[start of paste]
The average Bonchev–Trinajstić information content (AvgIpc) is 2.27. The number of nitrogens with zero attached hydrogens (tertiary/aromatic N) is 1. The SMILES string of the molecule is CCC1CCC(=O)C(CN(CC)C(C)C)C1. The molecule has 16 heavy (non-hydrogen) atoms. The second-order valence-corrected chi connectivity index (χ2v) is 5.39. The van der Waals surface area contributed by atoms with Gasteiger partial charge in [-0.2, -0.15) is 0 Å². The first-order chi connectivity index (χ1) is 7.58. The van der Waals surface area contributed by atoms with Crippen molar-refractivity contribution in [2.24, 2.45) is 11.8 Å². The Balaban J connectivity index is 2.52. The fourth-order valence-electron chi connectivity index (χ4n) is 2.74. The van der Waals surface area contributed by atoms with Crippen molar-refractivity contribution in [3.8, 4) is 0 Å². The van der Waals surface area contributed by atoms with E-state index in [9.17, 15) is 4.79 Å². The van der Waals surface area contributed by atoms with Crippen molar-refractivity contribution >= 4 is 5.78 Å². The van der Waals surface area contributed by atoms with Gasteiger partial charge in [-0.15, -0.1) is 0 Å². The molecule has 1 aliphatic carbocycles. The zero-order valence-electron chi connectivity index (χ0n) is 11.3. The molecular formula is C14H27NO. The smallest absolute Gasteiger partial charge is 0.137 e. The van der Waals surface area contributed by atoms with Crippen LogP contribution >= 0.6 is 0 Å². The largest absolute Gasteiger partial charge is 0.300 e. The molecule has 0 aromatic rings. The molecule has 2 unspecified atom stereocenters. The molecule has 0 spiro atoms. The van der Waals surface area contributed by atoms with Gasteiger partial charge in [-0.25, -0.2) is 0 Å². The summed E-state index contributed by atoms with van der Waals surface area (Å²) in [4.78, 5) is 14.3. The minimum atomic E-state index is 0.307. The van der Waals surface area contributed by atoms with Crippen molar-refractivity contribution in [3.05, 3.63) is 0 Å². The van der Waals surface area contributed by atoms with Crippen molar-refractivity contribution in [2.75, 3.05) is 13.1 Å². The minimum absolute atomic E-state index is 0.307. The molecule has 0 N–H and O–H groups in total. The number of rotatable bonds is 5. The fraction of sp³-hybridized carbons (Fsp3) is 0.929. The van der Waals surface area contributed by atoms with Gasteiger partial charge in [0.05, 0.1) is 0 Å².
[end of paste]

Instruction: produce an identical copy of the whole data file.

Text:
The average Bonchev–Trinajstić information content (AvgIpc) is 2.27. The number of nitrogens with zero attached hydrogens (tertiary/aromatic N) is 1. The SMILES string of the molecule is CCC1CCC(=O)C(CN(CC)C(C)C)C1. The molecule has 16 heavy (non-hydrogen) atoms. The second-order valence-corrected chi connectivity index (χ2v) is 5.39. The van der Waals surface area contributed by atoms with Gasteiger partial charge in [-0.2, -0.15) is 0 Å². The first-order chi connectivity index (χ1) is 7.58. The van der Waals surface area contributed by atoms with Crippen molar-refractivity contribution in [2.24, 2.45) is 11.8 Å². The Balaban J connectivity index is 2.52. The fourth-order valence-electron chi connectivity index (χ4n) is 2.74. The van der Waals surface area contributed by atoms with Crippen molar-refractivity contribution in [3.8, 4) is 0 Å². The van der Waals surface area contributed by atoms with E-state index in [9.17, 15) is 4.79 Å². The van der Waals surface area contributed by atoms with Crippen molar-refractivity contribution >= 4 is 5.78 Å². The van der Waals surface area contributed by atoms with Gasteiger partial charge in [-0.15, -0.1) is 0 Å². The molecule has 1 aliphatic carbocycles. The zero-order valence-electron chi connectivity index (χ0n) is 11.3. The molecular formula is C14H27NO. The smallest absolute Gasteiger partial charge is 0.137 e. The van der Waals surface area contributed by atoms with Crippen LogP contribution >= 0.6 is 0 Å². The largest absolute Gasteiger partial charge is 0.300 e. The molecule has 0 aromatic rings. The molecule has 2 unspecified atom stereocenters. The molecule has 0 spiro atoms. The van der Waals surface area contributed by atoms with Gasteiger partial charge in [-0.25, -0.2) is 0 Å². The summed E-state index contributed by atoms with van der Waals surface area (Å²) in [4.78, 5) is 14.3. The minimum atomic E-state index is 0.307. The van der Waals surface area contributed by atoms with Crippen molar-refractivity contribution in [3.05, 3.63) is 0 Å². The van der Waals surface area contributed by atoms with Crippen molar-refractivity contribution in [2.75, 3.05) is 13.1 Å². The minimum absolute atomic E-state index is 0.307. The molecule has 0 N–H and O–H groups in total. The number of rotatable bonds is 5. The fraction of sp³-hybridized carbons (Fsp3) is 0.929. The van der Waals surface area contributed by atoms with Gasteiger partial charge in [0.05, 0.1) is 0 Å².